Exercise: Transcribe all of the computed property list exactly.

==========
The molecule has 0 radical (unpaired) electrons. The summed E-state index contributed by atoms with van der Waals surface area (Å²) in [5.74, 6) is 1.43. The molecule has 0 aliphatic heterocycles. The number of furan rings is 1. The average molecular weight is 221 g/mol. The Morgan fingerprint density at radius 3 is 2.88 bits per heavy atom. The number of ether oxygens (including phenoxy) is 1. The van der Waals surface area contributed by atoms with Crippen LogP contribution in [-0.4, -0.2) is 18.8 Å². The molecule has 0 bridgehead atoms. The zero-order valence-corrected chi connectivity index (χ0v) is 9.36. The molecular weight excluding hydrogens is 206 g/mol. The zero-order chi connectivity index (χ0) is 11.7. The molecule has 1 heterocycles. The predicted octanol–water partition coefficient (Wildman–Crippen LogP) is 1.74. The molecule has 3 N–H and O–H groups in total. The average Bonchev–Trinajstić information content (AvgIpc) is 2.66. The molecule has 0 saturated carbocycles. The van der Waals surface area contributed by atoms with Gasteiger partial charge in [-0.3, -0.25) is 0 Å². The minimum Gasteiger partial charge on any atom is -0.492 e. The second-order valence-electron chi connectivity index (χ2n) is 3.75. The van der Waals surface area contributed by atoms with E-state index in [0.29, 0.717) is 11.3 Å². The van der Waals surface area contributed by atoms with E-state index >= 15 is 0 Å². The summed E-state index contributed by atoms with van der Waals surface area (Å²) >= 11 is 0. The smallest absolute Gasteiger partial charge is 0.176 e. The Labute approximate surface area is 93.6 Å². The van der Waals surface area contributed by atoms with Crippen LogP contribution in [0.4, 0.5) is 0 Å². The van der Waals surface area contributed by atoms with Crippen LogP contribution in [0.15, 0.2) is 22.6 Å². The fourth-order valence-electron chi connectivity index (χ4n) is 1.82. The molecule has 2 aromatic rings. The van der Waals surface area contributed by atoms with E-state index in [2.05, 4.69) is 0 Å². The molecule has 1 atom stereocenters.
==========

The molecule has 0 radical (unpaired) electrons. The summed E-state index contributed by atoms with van der Waals surface area (Å²) in [5.74, 6) is 1.43. The molecule has 0 aliphatic heterocycles. The number of furan rings is 1. The average molecular weight is 221 g/mol. The Morgan fingerprint density at radius 3 is 2.88 bits per heavy atom. The number of ether oxygens (including phenoxy) is 1. The van der Waals surface area contributed by atoms with Crippen LogP contribution in [-0.4, -0.2) is 18.8 Å². The molecule has 0 bridgehead atoms. The zero-order valence-corrected chi connectivity index (χ0v) is 9.36. The molecular weight excluding hydrogens is 206 g/mol. The zero-order chi connectivity index (χ0) is 11.7. The molecule has 1 heterocycles. The predicted octanol–water partition coefficient (Wildman–Crippen LogP) is 1.74. The molecule has 3 N–H and O–H groups in total. The average Bonchev–Trinajstić information content (AvgIpc) is 2.66. The molecule has 0 saturated carbocycles. The van der Waals surface area contributed by atoms with Gasteiger partial charge in [-0.3, -0.25) is 0 Å². The minimum Gasteiger partial charge on any atom is -0.492 e. The second-order valence-electron chi connectivity index (χ2n) is 3.75. The van der Waals surface area contributed by atoms with E-state index in [0.29, 0.717) is 11.3 Å². The van der Waals surface area contributed by atoms with E-state index >= 15 is 0 Å². The summed E-state index contributed by atoms with van der Waals surface area (Å²) >= 11 is 0. The smallest absolute Gasteiger partial charge is 0.176 e. The Labute approximate surface area is 93.6 Å². The van der Waals surface area contributed by atoms with Crippen LogP contribution in [0.4, 0.5) is 0 Å². The van der Waals surface area contributed by atoms with Crippen LogP contribution in [0.15, 0.2) is 22.6 Å². The fourth-order valence-electron chi connectivity index (χ4n) is 1.82. The molecule has 2 aromatic rings. The van der Waals surface area contributed by atoms with E-state index in [2.05, 4.69) is 0 Å². The molecule has 1 atom stereocenters.